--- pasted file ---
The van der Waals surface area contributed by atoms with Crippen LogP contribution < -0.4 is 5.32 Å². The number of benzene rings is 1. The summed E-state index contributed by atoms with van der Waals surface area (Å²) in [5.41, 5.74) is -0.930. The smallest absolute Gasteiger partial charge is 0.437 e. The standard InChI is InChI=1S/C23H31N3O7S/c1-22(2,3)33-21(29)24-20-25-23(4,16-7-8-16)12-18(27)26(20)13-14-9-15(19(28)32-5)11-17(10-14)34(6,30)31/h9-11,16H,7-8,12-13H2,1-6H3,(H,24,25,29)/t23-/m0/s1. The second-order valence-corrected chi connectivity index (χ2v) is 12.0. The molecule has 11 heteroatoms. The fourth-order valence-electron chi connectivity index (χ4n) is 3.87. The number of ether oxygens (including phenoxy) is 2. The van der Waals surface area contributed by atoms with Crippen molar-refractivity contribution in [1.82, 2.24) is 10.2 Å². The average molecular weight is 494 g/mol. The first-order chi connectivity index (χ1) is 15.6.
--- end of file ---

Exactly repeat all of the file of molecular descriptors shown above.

The van der Waals surface area contributed by atoms with Crippen LogP contribution < -0.4 is 5.32 Å². The number of benzene rings is 1. The summed E-state index contributed by atoms with van der Waals surface area (Å²) in [5.41, 5.74) is -0.930. The smallest absolute Gasteiger partial charge is 0.437 e. The standard InChI is InChI=1S/C23H31N3O7S/c1-22(2,3)33-21(29)24-20-25-23(4,16-7-8-16)12-18(27)26(20)13-14-9-15(19(28)32-5)11-17(10-14)34(6,30)31/h9-11,16H,7-8,12-13H2,1-6H3,(H,24,25,29)/t23-/m0/s1. The second-order valence-corrected chi connectivity index (χ2v) is 12.0. The molecule has 11 heteroatoms. The fourth-order valence-electron chi connectivity index (χ4n) is 3.87. The number of ether oxygens (including phenoxy) is 2. The van der Waals surface area contributed by atoms with Crippen molar-refractivity contribution in [1.82, 2.24) is 10.2 Å². The average molecular weight is 494 g/mol. The first-order chi connectivity index (χ1) is 15.6.